Gateway Gazette

Well-Balanced Health Care Delivery

AHS clinic offers one-stop care for dizziness

Story and Photo by Greg Harris

Nova Lee Turner knows all too well what can happen when the delicate system in the inner ear malfunctions.

December (2012), after suffering a bout of the flu that affected her inner ear, the Calgary IT professional became so ill that she would become nauseous whenever she moved her eyes. Bedridden, she eventually had to be admitted to Rockyview General Hospital for several days and remained on Gravol for weeks after she was released.

ns-dizzy-clinicToday, Turner is back on her feet – without becoming dizzy or nauseous – thanks to a new program at South Health Campus that specializes in disorders of the inner ear. Dr. Bill Fletcher examines patient Nova Lee Turner using some of the specialized equipment available at the ‘Dizzy Clinic,’ located at South Health Campus in Calgary.

The Neurovestibular Program, known informally as the Dizzy Clinic, was developed by Alberta Health Services (AHS) and the Neurology and Otolaryngology Divisions of the Departments of Clinical Neurosciences and Surgery.

The program features some of the latest diagnostic and rehabilitative technology. Three specialized physicians, a technician and two physiotherapists practise out of the clinic, meaning patients can be tested, diagnosed and treated – all in one location.

In Turner’s case, physiotherapy helped correct her problem, and an ongoing program of specific exercises has helped her continue to improve balance and eye stability.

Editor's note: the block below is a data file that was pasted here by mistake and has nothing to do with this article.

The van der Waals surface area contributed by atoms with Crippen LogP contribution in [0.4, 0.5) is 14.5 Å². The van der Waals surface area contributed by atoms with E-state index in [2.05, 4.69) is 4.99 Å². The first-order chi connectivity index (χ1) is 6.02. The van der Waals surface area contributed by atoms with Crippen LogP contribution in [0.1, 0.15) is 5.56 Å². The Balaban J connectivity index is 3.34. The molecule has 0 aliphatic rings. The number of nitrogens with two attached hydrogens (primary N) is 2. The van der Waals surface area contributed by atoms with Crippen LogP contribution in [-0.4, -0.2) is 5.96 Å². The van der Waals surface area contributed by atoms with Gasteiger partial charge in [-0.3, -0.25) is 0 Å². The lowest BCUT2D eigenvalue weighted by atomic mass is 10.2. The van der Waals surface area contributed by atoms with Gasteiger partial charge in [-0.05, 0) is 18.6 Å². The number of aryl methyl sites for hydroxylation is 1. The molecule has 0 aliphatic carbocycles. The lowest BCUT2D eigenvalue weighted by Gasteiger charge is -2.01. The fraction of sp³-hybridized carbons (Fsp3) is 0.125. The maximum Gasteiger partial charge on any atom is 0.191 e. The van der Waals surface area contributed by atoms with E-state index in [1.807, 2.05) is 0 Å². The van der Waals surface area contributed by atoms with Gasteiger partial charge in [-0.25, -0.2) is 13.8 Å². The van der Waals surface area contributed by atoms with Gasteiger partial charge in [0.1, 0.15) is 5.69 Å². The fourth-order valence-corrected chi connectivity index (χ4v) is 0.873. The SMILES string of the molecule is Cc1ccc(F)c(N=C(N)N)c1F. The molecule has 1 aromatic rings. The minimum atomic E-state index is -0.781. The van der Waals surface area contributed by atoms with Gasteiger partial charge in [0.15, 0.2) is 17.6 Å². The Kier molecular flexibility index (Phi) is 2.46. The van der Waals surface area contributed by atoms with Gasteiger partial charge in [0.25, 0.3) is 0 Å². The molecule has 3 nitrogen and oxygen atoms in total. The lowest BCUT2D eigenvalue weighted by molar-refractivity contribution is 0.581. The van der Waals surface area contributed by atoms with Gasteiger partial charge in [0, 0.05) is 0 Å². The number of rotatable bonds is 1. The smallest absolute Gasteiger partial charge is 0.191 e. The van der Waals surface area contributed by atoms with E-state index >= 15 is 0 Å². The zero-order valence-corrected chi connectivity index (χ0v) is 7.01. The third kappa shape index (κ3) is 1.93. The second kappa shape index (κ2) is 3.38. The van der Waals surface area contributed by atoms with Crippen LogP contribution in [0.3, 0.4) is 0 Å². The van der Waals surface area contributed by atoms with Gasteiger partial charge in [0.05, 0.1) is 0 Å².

“When I first came in and was tested, they found that when I moved my head, my eyes did not respond normally due to the inner ear problem,” Turner says. “It’s been such a relief that they were able to figure out relatively quickly what was going on.”

Turner returned to work (last) April and (was soon) well enough to drive.

Open since January (2013), about 35 patients visit the Neurovestibular Program every week. Access is by referral only.

“When patients can see an interdisciplinary team, it helps get them back on their feet faster,” says Dr. Bill Fletcher, a neuro-ophthalmologist who co-directs the program with Dr. Beth Lange, an otolarygologist (ear, nose and throat specialist).

“Research suggests that the longer you take to treat people with neurovestibular issues, the longer their recovery takes.”

The Neurovestibular Program also includes an Urgent Vertigo Clinic for individuals who experience a sensation of whirling and loss of balance.

“Emergency departments now refer patients with acute vertigo symptoms directly to the Urgent Vertigo Clinic,” says Dr. Suresh Subramaniam, who runs the clinic. “This approach helps them to recover more quickly.”

The neurovestibular system is a complex network that includes inner ear structures, nerves, the brain and the eyes, which all work together to help keep us oriented correctly in space. Problems with the neurovestibular system can be caused by infections, head injuries, some medications, aging, migraine and stroke.

Some of the Neurovestibular Program’s state-of-the-art testing equipment includes:

  • Videonystagmography (VNG), which records eye movement using goggle-mounted video cameras.
  • Caloric testing, which involves irrigating each ear with warm or cool water and then tracking eye movement with the VNG system.
  • Rotational testing, which involves sitting in a chair that rotates in darkness while eye movement is recorded with the VNG system.
  • Computerized dynamic posturography, which measures balance while standing on a platform surrounded by visual input.
  • Evoked responses, which are tiny electrical brain waves or muscle twitches triggered by clicks in the ears and recorded using small detectors over the face and neck.

Patients in the Neurovestibular Program also have access to testing with an audiologist elsewhere in the hospital.

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